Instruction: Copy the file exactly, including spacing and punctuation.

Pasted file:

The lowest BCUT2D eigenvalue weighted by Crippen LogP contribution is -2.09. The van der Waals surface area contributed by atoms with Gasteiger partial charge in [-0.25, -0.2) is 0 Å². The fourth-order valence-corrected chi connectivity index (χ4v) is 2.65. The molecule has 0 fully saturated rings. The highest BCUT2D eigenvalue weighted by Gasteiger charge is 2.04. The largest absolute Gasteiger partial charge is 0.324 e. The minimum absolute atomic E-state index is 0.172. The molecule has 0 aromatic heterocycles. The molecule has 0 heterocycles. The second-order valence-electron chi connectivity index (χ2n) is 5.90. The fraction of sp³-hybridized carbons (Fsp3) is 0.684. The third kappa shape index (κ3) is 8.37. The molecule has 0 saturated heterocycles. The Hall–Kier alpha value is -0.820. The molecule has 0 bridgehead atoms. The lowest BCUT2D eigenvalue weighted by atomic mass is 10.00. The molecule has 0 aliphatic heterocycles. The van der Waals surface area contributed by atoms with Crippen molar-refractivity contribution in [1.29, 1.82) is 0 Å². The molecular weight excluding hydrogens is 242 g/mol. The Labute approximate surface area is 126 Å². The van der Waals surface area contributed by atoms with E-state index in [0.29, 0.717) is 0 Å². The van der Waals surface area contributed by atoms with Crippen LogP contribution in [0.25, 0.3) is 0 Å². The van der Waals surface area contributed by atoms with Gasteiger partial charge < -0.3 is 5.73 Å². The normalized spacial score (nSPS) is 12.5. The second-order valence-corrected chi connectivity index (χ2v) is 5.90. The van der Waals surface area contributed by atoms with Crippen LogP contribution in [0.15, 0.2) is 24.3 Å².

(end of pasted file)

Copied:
The lowest BCUT2D eigenvalue weighted by Crippen LogP contribution is -2.09. The van der Waals surface area contributed by atoms with Gasteiger partial charge in [-0.25, -0.2) is 0 Å². The fourth-order valence-corrected chi connectivity index (χ4v) is 2.65. The molecule has 0 fully saturated rings. The highest BCUT2D eigenvalue weighted by Gasteiger charge is 2.04. The largest absolute Gasteiger partial charge is 0.324 e. The minimum absolute atomic E-state index is 0.172. The molecule has 0 aromatic heterocycles. The molecule has 0 heterocycles. The second-order valence-electron chi connectivity index (χ2n) is 5.90. The fraction of sp³-hybridized carbons (Fsp3) is 0.684. The third kappa shape index (κ3) is 8.37. The molecule has 0 saturated heterocycles. The Hall–Kier alpha value is -0.820. The molecule has 0 bridgehead atoms. The lowest BCUT2D eigenvalue weighted by atomic mass is 10.00. The molecule has 0 aliphatic heterocycles. The van der Waals surface area contributed by atoms with Crippen molar-refractivity contribution in [1.29, 1.82) is 0 Å². The molecular weight excluding hydrogens is 242 g/mol. The Labute approximate surface area is 126 Å². The van der Waals surface area contributed by atoms with E-state index in [0.29, 0.717) is 0 Å². The van der Waals surface area contributed by atoms with Crippen LogP contribution in [0.25, 0.3) is 0 Å². The van der Waals surface area contributed by atoms with Gasteiger partial charge < -0.3 is 5.73 Å². The normalized spacial score (nSPS) is 12.5. The second-order valence-corrected chi connectivity index (χ2v) is 5.90. The van der Waals surface area contributed by atoms with Crippen LogP contribution in [0.15, 0.2) is 24.3 Å².